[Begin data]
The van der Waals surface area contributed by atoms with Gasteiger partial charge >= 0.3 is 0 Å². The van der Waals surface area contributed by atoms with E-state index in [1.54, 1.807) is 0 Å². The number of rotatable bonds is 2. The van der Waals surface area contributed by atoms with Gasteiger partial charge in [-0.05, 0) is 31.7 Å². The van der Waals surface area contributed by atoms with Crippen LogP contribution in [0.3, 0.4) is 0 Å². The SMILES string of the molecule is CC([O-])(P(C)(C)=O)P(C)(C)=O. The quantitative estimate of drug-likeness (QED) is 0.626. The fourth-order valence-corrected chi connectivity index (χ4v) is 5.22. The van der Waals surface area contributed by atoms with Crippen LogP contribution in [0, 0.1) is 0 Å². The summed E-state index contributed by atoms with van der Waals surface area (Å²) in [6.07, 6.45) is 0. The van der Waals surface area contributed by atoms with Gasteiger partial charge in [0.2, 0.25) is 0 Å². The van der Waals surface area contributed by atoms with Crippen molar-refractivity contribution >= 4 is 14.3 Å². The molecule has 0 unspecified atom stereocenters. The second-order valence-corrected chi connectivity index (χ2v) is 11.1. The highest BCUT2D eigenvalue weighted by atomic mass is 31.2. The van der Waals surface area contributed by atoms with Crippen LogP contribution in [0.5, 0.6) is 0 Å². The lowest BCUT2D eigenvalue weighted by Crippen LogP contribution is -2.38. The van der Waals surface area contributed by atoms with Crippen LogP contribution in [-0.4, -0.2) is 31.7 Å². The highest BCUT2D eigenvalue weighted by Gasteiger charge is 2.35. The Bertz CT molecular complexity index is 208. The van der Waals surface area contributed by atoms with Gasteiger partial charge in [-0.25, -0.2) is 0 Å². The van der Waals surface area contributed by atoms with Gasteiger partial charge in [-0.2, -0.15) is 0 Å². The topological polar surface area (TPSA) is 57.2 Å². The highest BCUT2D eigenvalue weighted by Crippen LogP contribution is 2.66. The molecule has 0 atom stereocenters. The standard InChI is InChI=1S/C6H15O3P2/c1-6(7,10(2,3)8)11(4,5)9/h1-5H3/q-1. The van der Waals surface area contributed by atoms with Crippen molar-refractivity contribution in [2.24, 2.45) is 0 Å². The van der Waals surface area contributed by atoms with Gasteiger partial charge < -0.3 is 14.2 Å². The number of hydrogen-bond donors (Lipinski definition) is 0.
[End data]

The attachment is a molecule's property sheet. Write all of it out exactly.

The van der Waals surface area contributed by atoms with Gasteiger partial charge >= 0.3 is 0 Å². The van der Waals surface area contributed by atoms with E-state index in [1.54, 1.807) is 0 Å². The number of rotatable bonds is 2. The van der Waals surface area contributed by atoms with Gasteiger partial charge in [-0.05, 0) is 31.7 Å². The van der Waals surface area contributed by atoms with Crippen LogP contribution in [0.3, 0.4) is 0 Å². The SMILES string of the molecule is CC([O-])(P(C)(C)=O)P(C)(C)=O. The quantitative estimate of drug-likeness (QED) is 0.626. The fourth-order valence-corrected chi connectivity index (χ4v) is 5.22. The van der Waals surface area contributed by atoms with Crippen LogP contribution in [0, 0.1) is 0 Å². The summed E-state index contributed by atoms with van der Waals surface area (Å²) in [6.07, 6.45) is 0. The van der Waals surface area contributed by atoms with Gasteiger partial charge in [0.2, 0.25) is 0 Å². The van der Waals surface area contributed by atoms with Crippen molar-refractivity contribution >= 4 is 14.3 Å². The molecule has 0 unspecified atom stereocenters. The second-order valence-corrected chi connectivity index (χ2v) is 11.1. The highest BCUT2D eigenvalue weighted by atomic mass is 31.2. The van der Waals surface area contributed by atoms with Crippen LogP contribution in [0.5, 0.6) is 0 Å². The lowest BCUT2D eigenvalue weighted by Crippen LogP contribution is -2.38. The van der Waals surface area contributed by atoms with Crippen LogP contribution in [-0.4, -0.2) is 31.7 Å². The highest BCUT2D eigenvalue weighted by Gasteiger charge is 2.35. The Bertz CT molecular complexity index is 208. The van der Waals surface area contributed by atoms with Gasteiger partial charge in [-0.25, -0.2) is 0 Å². The van der Waals surface area contributed by atoms with Gasteiger partial charge in [-0.2, -0.15) is 0 Å². The topological polar surface area (TPSA) is 57.2 Å². The highest BCUT2D eigenvalue weighted by Crippen LogP contribution is 2.66. The molecule has 0 atom stereocenters. The standard InChI is InChI=1S/C6H15O3P2/c1-6(7,10(2,3)8)11(4,5)9/h1-5H3/q-1. The van der Waals surface area contributed by atoms with Crippen molar-refractivity contribution in [2.24, 2.45) is 0 Å². The van der Waals surface area contributed by atoms with Gasteiger partial charge < -0.3 is 14.2 Å². The number of hydrogen-bond donors (Lipinski definition) is 0.